Common Law Is Not an Option

Chapter 2 of James R. Maxeiner, Failures of American Lawmaking in Historical and Comparative Perspectives, Cambridge University Press, Fall 2017 Forthcoming

University of Baltimore School of Law Legal Studies Research Paper No. 2017-03

20 Pages Posted: 8 Nov 2016 Last revised: 21 Feb 2017

James R. Maxeiner

University of Baltimore - School of Law

Date Written: November 1, 2016

Abstract

This is a prepublication print of Chapter 2 of the book Failures of American Lawmaking in Historical and Comparative Perspectives to be published in fall 2017 by Cambridge University Press. That book argues: (1) America through the first century of the republic sought a government of laws and not of precedents; and (2) that a government of laws requires that America develop modern methods of dealing with statutes such as are used in Germany.

Chapter 2 argues that allowing common law methods to dominate lawmaking is not a viable alternative to modern statutory methods. It contends that: (1) common law precedents cannot make a government of laws; (2) America’s common law is unknowable; and, (3) common law rules fail as rules of law.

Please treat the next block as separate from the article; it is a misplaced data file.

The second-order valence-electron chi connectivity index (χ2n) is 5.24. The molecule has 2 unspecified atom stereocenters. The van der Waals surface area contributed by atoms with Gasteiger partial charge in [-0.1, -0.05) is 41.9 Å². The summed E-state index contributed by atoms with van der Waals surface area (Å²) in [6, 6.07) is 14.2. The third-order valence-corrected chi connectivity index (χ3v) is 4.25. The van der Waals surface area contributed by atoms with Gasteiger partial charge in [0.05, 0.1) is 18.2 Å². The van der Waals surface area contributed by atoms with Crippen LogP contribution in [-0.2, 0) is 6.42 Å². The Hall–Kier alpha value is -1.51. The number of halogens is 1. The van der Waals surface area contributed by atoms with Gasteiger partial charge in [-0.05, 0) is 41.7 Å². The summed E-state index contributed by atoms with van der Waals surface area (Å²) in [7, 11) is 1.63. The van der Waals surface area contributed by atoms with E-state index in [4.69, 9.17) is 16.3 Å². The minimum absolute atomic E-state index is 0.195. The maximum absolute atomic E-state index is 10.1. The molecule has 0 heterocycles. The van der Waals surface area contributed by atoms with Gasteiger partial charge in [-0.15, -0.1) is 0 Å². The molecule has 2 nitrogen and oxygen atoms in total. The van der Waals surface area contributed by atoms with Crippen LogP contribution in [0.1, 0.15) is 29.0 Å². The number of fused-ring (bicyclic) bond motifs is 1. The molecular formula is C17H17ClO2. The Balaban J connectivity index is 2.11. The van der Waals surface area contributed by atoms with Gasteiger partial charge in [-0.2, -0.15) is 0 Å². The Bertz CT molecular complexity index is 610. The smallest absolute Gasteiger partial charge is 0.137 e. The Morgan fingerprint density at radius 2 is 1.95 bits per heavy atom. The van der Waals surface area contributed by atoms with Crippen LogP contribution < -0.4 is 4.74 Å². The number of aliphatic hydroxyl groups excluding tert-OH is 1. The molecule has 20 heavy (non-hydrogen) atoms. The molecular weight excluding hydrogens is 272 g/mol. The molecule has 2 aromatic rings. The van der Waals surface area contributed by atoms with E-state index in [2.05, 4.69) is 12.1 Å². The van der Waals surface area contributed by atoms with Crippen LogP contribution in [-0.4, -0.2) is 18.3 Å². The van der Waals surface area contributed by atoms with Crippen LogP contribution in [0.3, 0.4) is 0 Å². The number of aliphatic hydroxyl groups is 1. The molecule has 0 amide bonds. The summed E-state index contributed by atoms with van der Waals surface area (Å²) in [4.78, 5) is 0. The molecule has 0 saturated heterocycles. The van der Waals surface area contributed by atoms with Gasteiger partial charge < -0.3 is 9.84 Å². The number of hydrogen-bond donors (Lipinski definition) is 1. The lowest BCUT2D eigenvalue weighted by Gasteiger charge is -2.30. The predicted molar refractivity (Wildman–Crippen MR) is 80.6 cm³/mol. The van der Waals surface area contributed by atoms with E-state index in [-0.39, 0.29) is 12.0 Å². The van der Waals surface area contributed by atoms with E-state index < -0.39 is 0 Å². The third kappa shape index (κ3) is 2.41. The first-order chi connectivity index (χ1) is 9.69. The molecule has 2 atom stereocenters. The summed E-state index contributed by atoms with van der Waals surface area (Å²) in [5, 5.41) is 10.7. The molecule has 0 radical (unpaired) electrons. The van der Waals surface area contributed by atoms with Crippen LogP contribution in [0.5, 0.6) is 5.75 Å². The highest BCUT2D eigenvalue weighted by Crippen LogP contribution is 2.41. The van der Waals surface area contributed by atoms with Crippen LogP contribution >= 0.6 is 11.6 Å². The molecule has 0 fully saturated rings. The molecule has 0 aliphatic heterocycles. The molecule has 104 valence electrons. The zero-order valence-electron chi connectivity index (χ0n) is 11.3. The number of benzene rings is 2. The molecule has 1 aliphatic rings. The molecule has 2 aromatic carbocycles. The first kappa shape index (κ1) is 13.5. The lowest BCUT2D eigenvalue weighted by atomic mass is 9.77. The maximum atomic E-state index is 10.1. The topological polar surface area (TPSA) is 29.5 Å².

Chapter 2 challenges common law myths that allow American legal professionals to think that common law methods are a viable alternative to statutory methods: (1) the myth that the United States is a country of common law; (2) the myth that common law is superior to statutory law in individualizing justice; (3) the myth that common law is superior to statutory law in adjusting law in time; (4) the myth that America’s judges have always freely made law; and, (5) the myth of English common law tutelage of American law.

Keywords: common law, civil law, statutes, legal methods, legal reasoning, jurisprudence

Suggested Citation

Maxeiner, James R., Common Law Is Not an Option (November 1, 2016). Chapter 2 of James R. Maxeiner, Failures of American Lawmaking in Historical and Comparative Perspectives, Cambridge University Press, Fall 2017 Forthcoming; University of Baltimore School of Law Legal Studies Research Paper No. 2017-03. Available at SSRN: https://ssrn.com/abstract=2863061

James R. Maxeiner (Contact Author)

University of Baltimore - School of Law ( email )

1420 N. Charles Street
Baltimore, MD 21218
United States
410-837-4628 (Phone)

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